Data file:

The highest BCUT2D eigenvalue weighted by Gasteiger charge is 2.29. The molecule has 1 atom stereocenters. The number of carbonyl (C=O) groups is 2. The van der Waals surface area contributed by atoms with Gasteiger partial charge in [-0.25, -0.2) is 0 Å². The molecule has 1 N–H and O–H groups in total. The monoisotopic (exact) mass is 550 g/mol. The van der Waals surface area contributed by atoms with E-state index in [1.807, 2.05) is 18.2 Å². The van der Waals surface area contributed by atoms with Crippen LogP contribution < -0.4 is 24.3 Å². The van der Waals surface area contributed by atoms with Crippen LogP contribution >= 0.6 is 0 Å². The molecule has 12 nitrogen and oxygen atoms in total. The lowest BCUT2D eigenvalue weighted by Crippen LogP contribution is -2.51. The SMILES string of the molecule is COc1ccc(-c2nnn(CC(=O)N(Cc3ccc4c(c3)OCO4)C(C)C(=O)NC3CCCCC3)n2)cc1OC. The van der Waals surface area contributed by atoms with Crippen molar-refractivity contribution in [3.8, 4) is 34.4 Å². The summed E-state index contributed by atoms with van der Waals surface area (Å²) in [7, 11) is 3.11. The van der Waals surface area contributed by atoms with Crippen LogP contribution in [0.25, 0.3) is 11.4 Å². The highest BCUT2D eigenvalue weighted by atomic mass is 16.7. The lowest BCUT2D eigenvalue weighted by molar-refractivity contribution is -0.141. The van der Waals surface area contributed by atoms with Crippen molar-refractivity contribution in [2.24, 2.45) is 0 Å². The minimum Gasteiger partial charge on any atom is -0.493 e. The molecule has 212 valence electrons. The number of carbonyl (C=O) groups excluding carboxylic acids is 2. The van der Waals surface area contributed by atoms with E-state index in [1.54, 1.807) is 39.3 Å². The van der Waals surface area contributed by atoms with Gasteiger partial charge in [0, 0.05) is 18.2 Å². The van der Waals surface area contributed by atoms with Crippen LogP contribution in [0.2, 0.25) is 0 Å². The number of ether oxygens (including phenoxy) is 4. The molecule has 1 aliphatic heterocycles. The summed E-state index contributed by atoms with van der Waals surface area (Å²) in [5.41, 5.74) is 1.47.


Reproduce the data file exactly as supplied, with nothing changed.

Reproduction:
The highest BCUT2D eigenvalue weighted by Gasteiger charge is 2.29. The molecule has 1 atom stereocenters. The number of carbonyl (C=O) groups is 2. The van der Waals surface area contributed by atoms with Gasteiger partial charge in [-0.25, -0.2) is 0 Å². The molecule has 1 N–H and O–H groups in total. The monoisotopic (exact) mass is 550 g/mol. The van der Waals surface area contributed by atoms with E-state index in [1.807, 2.05) is 18.2 Å². The van der Waals surface area contributed by atoms with Crippen LogP contribution < -0.4 is 24.3 Å². The van der Waals surface area contributed by atoms with Crippen LogP contribution >= 0.6 is 0 Å². The molecule has 12 nitrogen and oxygen atoms in total. The lowest BCUT2D eigenvalue weighted by Crippen LogP contribution is -2.51. The SMILES string of the molecule is COc1ccc(-c2nnn(CC(=O)N(Cc3ccc4c(c3)OCO4)C(C)C(=O)NC3CCCCC3)n2)cc1OC. The van der Waals surface area contributed by atoms with Crippen molar-refractivity contribution in [3.8, 4) is 34.4 Å². The summed E-state index contributed by atoms with van der Waals surface area (Å²) in [7, 11) is 3.11. The van der Waals surface area contributed by atoms with Crippen LogP contribution in [0.25, 0.3) is 11.4 Å². The highest BCUT2D eigenvalue weighted by atomic mass is 16.7. The lowest BCUT2D eigenvalue weighted by molar-refractivity contribution is -0.141. The van der Waals surface area contributed by atoms with Crippen molar-refractivity contribution in [2.24, 2.45) is 0 Å². The minimum Gasteiger partial charge on any atom is -0.493 e. The molecule has 212 valence electrons. The number of carbonyl (C=O) groups excluding carboxylic acids is 2. The van der Waals surface area contributed by atoms with E-state index in [1.54, 1.807) is 39.3 Å². The van der Waals surface area contributed by atoms with Gasteiger partial charge in [0, 0.05) is 18.2 Å². The van der Waals surface area contributed by atoms with Crippen LogP contribution in [0.2, 0.25) is 0 Å². The number of ether oxygens (including phenoxy) is 4. The molecule has 1 aliphatic heterocycles. The summed E-state index contributed by atoms with van der Waals surface area (Å²) in [5.41, 5.74) is 1.47.